What is your improv and comedy history? What got you interested and when were you first exposed to improv?
GB: I didn’t learn about improv in high school or college. The first time I’d ever seen improv was on “Whose Line Is It Anyway.” Watching those performers fly around looked so fun. Then I researched it a little and came across something called the “Big Stinking Comedy Festival” in Austin, TX. It boasted amazing improv groups, and it got me hard, so I went down. Eventually I took a class at the Hideout Theater and from then on I was totally hooked. I’ve always kind of known that my only redeeming quality is finding the keys to a person’s laughter lock, it was just hard to find the confidence to pursue it. When I got to NY I took classes all over and then found a home at the Magnet.
What initially attracted you to the Magnet?
GB: All the misfits. There were no preconceived notions about the comedy we wanted to explore. We were all making mistakes and figuring it out and loving the process of learning about people through improv.
What teams, shows, and projects were you a part of while at the Magnet?
GB: A ton of different teams and shows. The first I think was “Munchaüsan” then “El Partido”? I was at the Magnet every night until their doors were locked. I was also in 4-Track which was one of the most fun experiences of my life. Really proud of all the teams I was on and every performer I got to play with.
What were some of your favourite shows and performers while here?
GB: I loved watching “Pax Romana” a lot. They always had so much fun, it was contagious. I can’t name just a few performers I liked to watch. It was literally every last one. Aside from being my friends, they were all so fucking funny.
Who were or are your favourite improv instructors? Who do you attribute to your growth as an improviser and comedian? Who influences/had influenced you as an improviser?
GB: Obviously Armando had a lot to do with how I approached comedy and improv. His patience and insight into the reality of character was huge. He’s been my biggest influence to date, for sure.
I got to work with Mark Sutton in Vancouver once, he was awesome. Mick Napier was great too.
Dan Bakkedahl is still the improviser that knocks me out anytime he’s on stage. I love that dude’s work, always have.
What did you learn at the Magnet that helps you now?
GB: Patience. Laying in the cut. Screaming doesn’t get you food. Cool doesn’t mean shit. Any and all confidence I have as a performer I attribute to the Magnet. I feel like I grew up on that stage, having never done any other theater training.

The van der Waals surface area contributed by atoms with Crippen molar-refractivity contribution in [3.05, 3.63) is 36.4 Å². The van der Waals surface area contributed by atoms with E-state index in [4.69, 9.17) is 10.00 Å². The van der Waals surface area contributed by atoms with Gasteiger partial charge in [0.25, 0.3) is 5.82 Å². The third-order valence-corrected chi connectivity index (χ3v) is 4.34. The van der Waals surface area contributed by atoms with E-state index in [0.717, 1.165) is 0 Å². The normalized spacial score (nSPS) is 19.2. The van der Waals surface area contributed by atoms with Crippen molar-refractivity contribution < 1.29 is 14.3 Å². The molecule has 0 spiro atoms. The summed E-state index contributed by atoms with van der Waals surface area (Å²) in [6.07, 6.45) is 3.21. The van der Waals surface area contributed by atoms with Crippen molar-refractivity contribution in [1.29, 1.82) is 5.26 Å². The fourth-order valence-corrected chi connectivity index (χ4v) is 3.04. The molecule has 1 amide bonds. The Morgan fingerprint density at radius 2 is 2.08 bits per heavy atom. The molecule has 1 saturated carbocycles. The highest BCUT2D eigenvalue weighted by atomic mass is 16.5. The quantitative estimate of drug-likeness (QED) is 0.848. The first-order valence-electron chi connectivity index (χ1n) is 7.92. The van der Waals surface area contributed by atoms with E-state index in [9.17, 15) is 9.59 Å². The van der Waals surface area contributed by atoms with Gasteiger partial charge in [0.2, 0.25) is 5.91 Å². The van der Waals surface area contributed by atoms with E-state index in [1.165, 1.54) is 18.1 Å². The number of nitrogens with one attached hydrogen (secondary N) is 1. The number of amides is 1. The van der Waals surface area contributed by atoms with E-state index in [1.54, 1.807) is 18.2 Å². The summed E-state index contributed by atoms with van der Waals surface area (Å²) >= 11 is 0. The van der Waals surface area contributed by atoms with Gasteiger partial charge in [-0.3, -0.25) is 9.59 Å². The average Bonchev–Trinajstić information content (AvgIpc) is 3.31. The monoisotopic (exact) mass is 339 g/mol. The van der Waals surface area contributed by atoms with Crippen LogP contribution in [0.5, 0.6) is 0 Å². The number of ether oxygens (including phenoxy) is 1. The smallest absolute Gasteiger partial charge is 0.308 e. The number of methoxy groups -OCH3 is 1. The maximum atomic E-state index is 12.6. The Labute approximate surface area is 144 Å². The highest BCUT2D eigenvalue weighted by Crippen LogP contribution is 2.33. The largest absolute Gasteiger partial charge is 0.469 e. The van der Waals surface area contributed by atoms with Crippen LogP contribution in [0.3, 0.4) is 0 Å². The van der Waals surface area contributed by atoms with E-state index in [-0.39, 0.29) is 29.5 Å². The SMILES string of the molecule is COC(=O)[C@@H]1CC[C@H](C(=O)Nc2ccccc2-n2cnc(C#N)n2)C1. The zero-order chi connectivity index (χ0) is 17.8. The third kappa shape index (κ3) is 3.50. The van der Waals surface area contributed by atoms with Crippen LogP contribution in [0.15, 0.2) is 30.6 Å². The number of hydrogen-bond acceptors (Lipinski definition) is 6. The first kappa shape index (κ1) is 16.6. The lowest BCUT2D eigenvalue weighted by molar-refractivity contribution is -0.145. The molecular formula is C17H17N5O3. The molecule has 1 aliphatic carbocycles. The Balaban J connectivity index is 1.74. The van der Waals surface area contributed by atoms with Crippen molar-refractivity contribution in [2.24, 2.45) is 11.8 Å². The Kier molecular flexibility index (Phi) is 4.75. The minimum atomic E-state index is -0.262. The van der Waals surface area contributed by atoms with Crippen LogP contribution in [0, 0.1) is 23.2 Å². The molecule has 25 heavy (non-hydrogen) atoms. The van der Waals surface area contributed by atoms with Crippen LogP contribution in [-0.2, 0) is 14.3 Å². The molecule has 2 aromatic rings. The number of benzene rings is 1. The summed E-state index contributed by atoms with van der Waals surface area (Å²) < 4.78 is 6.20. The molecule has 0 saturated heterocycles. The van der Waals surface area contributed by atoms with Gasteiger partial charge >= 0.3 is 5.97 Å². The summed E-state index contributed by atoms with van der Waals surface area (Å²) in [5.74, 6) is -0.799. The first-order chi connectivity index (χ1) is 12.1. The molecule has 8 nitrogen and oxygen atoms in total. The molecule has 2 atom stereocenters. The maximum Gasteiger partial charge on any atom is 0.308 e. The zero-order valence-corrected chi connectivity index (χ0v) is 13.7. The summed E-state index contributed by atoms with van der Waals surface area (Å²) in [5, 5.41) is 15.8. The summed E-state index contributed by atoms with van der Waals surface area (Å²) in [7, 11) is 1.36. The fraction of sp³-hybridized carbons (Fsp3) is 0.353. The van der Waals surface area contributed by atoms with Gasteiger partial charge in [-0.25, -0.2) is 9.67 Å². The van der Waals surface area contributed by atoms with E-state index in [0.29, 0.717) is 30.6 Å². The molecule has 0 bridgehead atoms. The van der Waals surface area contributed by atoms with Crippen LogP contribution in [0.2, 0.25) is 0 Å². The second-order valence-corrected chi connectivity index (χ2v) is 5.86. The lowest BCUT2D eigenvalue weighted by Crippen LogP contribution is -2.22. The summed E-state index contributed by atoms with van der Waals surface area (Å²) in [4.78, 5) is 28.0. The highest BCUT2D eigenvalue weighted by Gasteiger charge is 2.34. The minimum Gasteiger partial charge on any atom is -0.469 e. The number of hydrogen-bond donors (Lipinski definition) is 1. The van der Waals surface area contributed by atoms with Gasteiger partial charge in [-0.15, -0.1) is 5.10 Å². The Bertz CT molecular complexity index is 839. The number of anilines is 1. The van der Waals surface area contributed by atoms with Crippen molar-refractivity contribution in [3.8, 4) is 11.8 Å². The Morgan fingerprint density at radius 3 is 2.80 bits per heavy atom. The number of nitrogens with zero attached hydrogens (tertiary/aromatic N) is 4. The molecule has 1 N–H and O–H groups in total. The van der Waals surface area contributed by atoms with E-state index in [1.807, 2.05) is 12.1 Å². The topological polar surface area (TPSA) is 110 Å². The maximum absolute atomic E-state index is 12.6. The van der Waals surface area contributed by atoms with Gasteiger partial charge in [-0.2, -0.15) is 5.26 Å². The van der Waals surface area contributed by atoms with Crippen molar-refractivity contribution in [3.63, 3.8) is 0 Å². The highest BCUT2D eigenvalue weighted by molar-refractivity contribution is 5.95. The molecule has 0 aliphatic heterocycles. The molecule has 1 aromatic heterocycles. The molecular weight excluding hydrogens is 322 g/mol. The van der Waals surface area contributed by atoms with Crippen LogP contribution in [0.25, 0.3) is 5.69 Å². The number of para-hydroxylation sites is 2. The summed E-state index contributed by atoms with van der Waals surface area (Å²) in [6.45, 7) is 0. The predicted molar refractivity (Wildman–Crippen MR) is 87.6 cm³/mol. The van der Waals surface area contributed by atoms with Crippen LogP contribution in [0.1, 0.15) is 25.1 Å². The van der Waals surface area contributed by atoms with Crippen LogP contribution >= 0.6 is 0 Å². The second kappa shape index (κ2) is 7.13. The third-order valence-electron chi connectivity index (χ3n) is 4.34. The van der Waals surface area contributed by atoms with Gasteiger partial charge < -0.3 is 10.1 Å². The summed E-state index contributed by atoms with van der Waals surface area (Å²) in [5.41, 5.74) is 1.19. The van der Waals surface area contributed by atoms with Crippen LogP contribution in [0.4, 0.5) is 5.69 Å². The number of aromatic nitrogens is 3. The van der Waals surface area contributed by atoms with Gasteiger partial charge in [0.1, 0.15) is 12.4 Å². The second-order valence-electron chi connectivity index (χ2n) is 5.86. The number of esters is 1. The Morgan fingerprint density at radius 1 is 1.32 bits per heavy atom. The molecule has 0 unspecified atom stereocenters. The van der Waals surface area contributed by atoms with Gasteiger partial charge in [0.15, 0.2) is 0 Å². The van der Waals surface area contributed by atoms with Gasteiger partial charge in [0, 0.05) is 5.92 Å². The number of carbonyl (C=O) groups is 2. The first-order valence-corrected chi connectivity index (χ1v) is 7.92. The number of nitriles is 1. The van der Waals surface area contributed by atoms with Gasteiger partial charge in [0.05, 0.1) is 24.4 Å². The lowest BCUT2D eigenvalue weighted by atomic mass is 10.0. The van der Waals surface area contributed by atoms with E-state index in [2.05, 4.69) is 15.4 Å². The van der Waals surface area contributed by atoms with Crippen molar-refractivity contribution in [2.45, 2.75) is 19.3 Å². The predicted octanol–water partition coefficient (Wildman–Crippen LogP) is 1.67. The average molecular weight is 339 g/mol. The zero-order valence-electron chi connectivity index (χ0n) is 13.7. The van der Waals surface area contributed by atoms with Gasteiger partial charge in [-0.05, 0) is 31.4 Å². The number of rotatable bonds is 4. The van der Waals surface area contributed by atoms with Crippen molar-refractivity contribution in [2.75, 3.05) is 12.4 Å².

Why did you leave NYC?
GB: I had some work in LA and everyone encouraged me to make the move for professional reasons. And I owed the Italians money.
Are you still improvising?
GB: I am but not as much as I’d like to.
What projects have you taken on since your departure from the Magnet?
GB: A lot of web shorts and indie films. Anything and everything. Always saying yes.
What are you currently involved in?
GB: I’m co-writing a web series that’s loosely based on my life as a weird stonerish dad. It’ll hopefully show the ups and downs of alternative style parenting.
What excites you and inspires you?
GB: Watching youngins do improv. This art form is still in its infancy. 4-track toured Canada a bunch and watching kids that have been doing improv since high school and in some cases even earlier was fucking rad. Game didn’t matter, character didn’t matter, they just knew. They were so good at emoting and everything
What are the differences between the New York scene and the scene of Los Angeles?
GB: The biggest difference for me is that in LA you can’t walk from one theater to another the way you can in NY. Aside from that, great stuff is happening in both cities. The weirdest thing about LA is that instead of rehearsing in a studio, you go to someone’s house.
What shows and performers should us New Yorkers totally take note of in case we take a trip out West?
GB: The main thing I would suggest is to check out every venue- there’s good shows and performers scattered across LA. The Clubhouse, Second City, UCB, I.O.West- try not to limit your perspective on style, go tons of places, and don’t be too stuck up to laugh.
Thanks George! When in New York, George has been known to drop by Magnet for shows. Keep an eye out for more of George’s work.
We’re very excited to announce the next round of The Circuit, which will begin Friday, January 10th, 2014!
The deadline to apply is Friday, December 13, at noon. Applicants will be chosen by lottery. If chosen, you will be placed on a team of 8 improvisers and assigned a coach. You will rehearse with your coach and team once a week, with rotating performances on Friday nights at 10:30PM at the Magnet Studio Theater.
If you have completed Level 3 of Magnet’s Training Program and are not part of a Magnet house improv team, you are eligible to apply.
The Circuit is a great way to gain experience in being in an improv ensemble. We highly encourage those who are eligilble to apply. To apply, please fill out this form.
If you have any questions or comments, please email us at circuit [at] magnettheater [dot] com.